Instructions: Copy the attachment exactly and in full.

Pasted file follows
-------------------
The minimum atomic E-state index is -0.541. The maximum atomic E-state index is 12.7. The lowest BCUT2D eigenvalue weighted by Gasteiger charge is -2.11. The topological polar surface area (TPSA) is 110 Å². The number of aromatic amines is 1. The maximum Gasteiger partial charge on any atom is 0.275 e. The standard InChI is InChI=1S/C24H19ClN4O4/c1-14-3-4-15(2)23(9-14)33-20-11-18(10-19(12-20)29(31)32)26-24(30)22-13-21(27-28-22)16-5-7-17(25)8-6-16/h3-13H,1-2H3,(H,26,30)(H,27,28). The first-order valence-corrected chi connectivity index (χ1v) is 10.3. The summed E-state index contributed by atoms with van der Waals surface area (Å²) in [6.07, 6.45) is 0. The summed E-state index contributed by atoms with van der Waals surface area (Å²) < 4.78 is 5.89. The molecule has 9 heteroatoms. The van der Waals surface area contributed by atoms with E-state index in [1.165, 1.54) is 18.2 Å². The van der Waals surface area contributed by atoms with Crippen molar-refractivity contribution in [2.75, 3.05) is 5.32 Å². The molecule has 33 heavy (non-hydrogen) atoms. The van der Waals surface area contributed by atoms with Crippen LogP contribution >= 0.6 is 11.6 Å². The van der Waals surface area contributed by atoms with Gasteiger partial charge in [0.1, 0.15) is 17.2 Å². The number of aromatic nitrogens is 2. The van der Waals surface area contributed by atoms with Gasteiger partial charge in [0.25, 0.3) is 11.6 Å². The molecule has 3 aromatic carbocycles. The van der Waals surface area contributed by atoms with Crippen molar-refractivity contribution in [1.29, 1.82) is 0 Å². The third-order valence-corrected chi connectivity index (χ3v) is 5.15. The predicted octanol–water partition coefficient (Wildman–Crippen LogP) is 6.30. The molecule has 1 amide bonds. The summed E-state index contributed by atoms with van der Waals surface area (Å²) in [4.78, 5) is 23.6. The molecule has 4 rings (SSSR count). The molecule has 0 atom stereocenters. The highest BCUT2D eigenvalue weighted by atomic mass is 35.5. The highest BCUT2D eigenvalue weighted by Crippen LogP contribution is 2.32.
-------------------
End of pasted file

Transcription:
The minimum atomic E-state index is -0.541. The maximum atomic E-state index is 12.7. The lowest BCUT2D eigenvalue weighted by Gasteiger charge is -2.11. The topological polar surface area (TPSA) is 110 Å². The number of aromatic amines is 1. The maximum Gasteiger partial charge on any atom is 0.275 e. The standard InChI is InChI=1S/C24H19ClN4O4/c1-14-3-4-15(2)23(9-14)33-20-11-18(10-19(12-20)29(31)32)26-24(30)22-13-21(27-28-22)16-5-7-17(25)8-6-16/h3-13H,1-2H3,(H,26,30)(H,27,28). The first-order valence-corrected chi connectivity index (χ1v) is 10.3. The summed E-state index contributed by atoms with van der Waals surface area (Å²) in [6.07, 6.45) is 0. The summed E-state index contributed by atoms with van der Waals surface area (Å²) < 4.78 is 5.89. The molecule has 9 heteroatoms. The van der Waals surface area contributed by atoms with E-state index in [1.165, 1.54) is 18.2 Å². The van der Waals surface area contributed by atoms with Crippen molar-refractivity contribution in [2.75, 3.05) is 5.32 Å². The molecule has 33 heavy (non-hydrogen) atoms. The van der Waals surface area contributed by atoms with Crippen LogP contribution >= 0.6 is 11.6 Å². The van der Waals surface area contributed by atoms with Gasteiger partial charge in [0.1, 0.15) is 17.2 Å². The number of aromatic nitrogens is 2. The van der Waals surface area contributed by atoms with Gasteiger partial charge in [0.25, 0.3) is 11.6 Å². The molecule has 3 aromatic carbocycles. The van der Waals surface area contributed by atoms with Crippen molar-refractivity contribution in [1.29, 1.82) is 0 Å². The third-order valence-corrected chi connectivity index (χ3v) is 5.15. The predicted octanol–water partition coefficient (Wildman–Crippen LogP) is 6.30. The molecule has 1 amide bonds. The summed E-state index contributed by atoms with van der Waals surface area (Å²) in [4.78, 5) is 23.6. The molecule has 4 rings (SSSR count). The molecule has 0 atom stereocenters. The highest BCUT2D eigenvalue weighted by atomic mass is 35.5. The highest BCUT2D eigenvalue weighted by Crippen LogP contribution is 2.32.